Q&A With Aaron Boster From OhioHealth Neurological Physicians: Finding the Right Chili Recipe For Treating Multiple Sclerosis Depends A Lot On Open Communication
As the number of treatment options for multiple sclerosis continues to grow patients and their doctors are left to find the right choice for them in order to manage the disease as successfully as possible. This can be a long process that can have a long lasting impact on their overall health.
Psychological Factors Influence Severity of PainMay 22nd 2015
Patients with a range of pain conditions may face amplified discomfort based how on how they perceive their symptoms. The findings were presented at the 34th Annual American Pain Society Scientific Meeting in Palm Springs, CA.
Chronic Pain Linked to Depression But Not Happiness LevelsMay 20th 2015
If previous research has shown a correlation between chronic pain and depression, it's only natural that the same can be said about chronic pain and happiness â€“ right? A new study shows that's not the case.
Strategy for Prescribing Opioids to Patients with Potential AddictionMay 19th 2015
Opioid addiction is a serious problem that a subset of patients prescribed opioids for pain could face; however, the issue presents an even more slippery slope for those with chronic pain due to the long-term need for the drugs.
For Patients with Fibromyalgia, It May Not Be 'Just' a HeadacheMay 18th 2015
A collaborative team from the Mayo Clinic and Cleveland Clinic recently examined the prevalence of migraines in patients with fibromyalgia. The study, presented at the 34th Annual American Pain Society Scientific Meeting in Palm Springs, CA, used patients from the Mayo Clinic Fibromyalgia Registry database.
Physicians Often Underestimate the Risk of Opioid Abuse, Misuse, and Diversion in Chronic Pain PatientsMay 3rd 2014
Despite rampant opioid misuse, abuse, and diversion self-reported by chronic pain patients in a study presented at the American Pain Society 33rd Annual Scientific Meeting, primary care providers tended to downgrade the patients' risk for engaging in those drug-related aberrant behaviors, indicating a gap between physicians' objective risk assessment for opioid abuse and the actual extent of the problem.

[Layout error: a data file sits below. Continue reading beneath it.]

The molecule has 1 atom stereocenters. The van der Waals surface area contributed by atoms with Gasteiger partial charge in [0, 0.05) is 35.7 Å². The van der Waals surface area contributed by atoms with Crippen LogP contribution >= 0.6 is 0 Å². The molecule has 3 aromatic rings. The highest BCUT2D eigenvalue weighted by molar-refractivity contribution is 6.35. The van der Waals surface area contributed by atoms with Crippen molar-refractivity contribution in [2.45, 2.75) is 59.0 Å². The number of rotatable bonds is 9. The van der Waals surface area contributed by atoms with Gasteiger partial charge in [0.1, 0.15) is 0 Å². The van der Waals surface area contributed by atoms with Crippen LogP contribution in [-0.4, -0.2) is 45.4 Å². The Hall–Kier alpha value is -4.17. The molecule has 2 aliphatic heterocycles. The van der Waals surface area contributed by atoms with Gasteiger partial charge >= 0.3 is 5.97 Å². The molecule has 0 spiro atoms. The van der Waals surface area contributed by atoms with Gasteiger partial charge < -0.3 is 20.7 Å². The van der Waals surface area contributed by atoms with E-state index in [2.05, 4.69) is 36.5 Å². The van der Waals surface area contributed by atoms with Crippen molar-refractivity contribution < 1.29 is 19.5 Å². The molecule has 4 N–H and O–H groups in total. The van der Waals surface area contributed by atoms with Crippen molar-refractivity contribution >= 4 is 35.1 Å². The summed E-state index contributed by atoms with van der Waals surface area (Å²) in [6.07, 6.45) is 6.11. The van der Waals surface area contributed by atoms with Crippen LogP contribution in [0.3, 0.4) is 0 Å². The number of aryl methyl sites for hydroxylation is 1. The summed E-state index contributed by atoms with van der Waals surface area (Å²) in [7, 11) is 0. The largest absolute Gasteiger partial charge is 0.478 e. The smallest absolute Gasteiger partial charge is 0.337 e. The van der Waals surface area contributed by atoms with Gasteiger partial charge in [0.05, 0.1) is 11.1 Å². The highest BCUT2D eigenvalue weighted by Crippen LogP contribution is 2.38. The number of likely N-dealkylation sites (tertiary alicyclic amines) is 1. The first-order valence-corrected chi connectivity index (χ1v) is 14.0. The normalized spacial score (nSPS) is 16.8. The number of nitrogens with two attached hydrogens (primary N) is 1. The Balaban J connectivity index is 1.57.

Perceptions of Pain Education at Top-rated Medical Schools Conflict with RealityMay 3rd 2014
Medical and nursing schools that reported extensively incorporating the topic of pain care into prelicensure curricula do not offer more robust pain management education programs than those indicating minimal or moderate pain course integration.
Analgesic Requirements for Pain Related to Acute PancreatitisMay 2nd 2014
Patients who are hospitalized for pain related to acute pancreatitis pose unique challenges for achieving adequate analgesia, which is particularly true for those admitted with preexisting chronic pain and prior opioid use.
Opioid-induced Constipation Is More Than a Tolerability IssueMay 2nd 2014
Though constipation as a side effect of opioid therapy is generally considered a tolerability issue that can be treated with over-the-counter laxatives, opioid-induced constipation may still lead to serious gastrointestinal complications.
Restoring the Path to Multidisciplinary Chronic Pain ManagementMay 2nd 2014
Although the concept of delivering chronic pain care through multidisciplinary clinics is less than half a century old, John Loeser, MD, believes the model has already surpassed its peak in the United States, mainly due to financial reasons.
Cancer-related Pain Experience Differs by Race, EthnicityMay 1st 2014
With the co-occurrence of chronic pain and cancer amassing from improved cancer survival rates, it is increasingly important for healthcare professionals to understand how the conditions interrelate and influence patients' quality of life.
Vitamin D Supplementation May Reduce Pain, Improve Sleep in Knee Osteoarthritis PatientsMay 1st 2014